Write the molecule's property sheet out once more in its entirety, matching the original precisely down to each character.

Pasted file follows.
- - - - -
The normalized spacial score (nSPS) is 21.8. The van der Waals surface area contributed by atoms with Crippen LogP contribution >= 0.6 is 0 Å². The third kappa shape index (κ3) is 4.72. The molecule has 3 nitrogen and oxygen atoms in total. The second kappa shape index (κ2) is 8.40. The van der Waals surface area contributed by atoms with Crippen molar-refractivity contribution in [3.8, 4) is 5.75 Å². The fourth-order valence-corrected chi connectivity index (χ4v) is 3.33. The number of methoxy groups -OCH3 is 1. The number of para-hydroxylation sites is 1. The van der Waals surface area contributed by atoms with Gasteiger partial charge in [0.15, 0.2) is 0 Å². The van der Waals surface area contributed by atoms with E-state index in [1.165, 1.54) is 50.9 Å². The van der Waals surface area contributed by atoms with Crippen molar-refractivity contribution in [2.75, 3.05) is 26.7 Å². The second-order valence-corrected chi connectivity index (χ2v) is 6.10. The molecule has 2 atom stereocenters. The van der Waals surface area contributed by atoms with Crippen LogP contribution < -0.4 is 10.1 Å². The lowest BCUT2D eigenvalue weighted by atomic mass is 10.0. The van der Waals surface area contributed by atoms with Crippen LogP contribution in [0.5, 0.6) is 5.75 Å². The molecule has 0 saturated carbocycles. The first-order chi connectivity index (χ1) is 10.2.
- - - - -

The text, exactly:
The normalized spacial score (nSPS) is 21.8. The van der Waals surface area contributed by atoms with Crippen LogP contribution >= 0.6 is 0 Å². The third kappa shape index (κ3) is 4.72. The molecule has 3 nitrogen and oxygen atoms in total. The second kappa shape index (κ2) is 8.40. The van der Waals surface area contributed by atoms with Crippen molar-refractivity contribution in [3.8, 4) is 5.75 Å². The fourth-order valence-corrected chi connectivity index (χ4v) is 3.33. The number of methoxy groups -OCH3 is 1. The number of para-hydroxylation sites is 1. The van der Waals surface area contributed by atoms with Gasteiger partial charge in [0.15, 0.2) is 0 Å². The van der Waals surface area contributed by atoms with E-state index in [1.165, 1.54) is 50.9 Å². The van der Waals surface area contributed by atoms with Crippen molar-refractivity contribution in [2.75, 3.05) is 26.7 Å². The second-order valence-corrected chi connectivity index (χ2v) is 6.10. The molecule has 2 atom stereocenters. The van der Waals surface area contributed by atoms with Crippen LogP contribution < -0.4 is 10.1 Å². The lowest BCUT2D eigenvalue weighted by atomic mass is 10.0. The van der Waals surface area contributed by atoms with Crippen LogP contribution in [0.5, 0.6) is 5.75 Å². The molecule has 0 saturated carbocycles. The first-order chi connectivity index (χ1) is 10.2.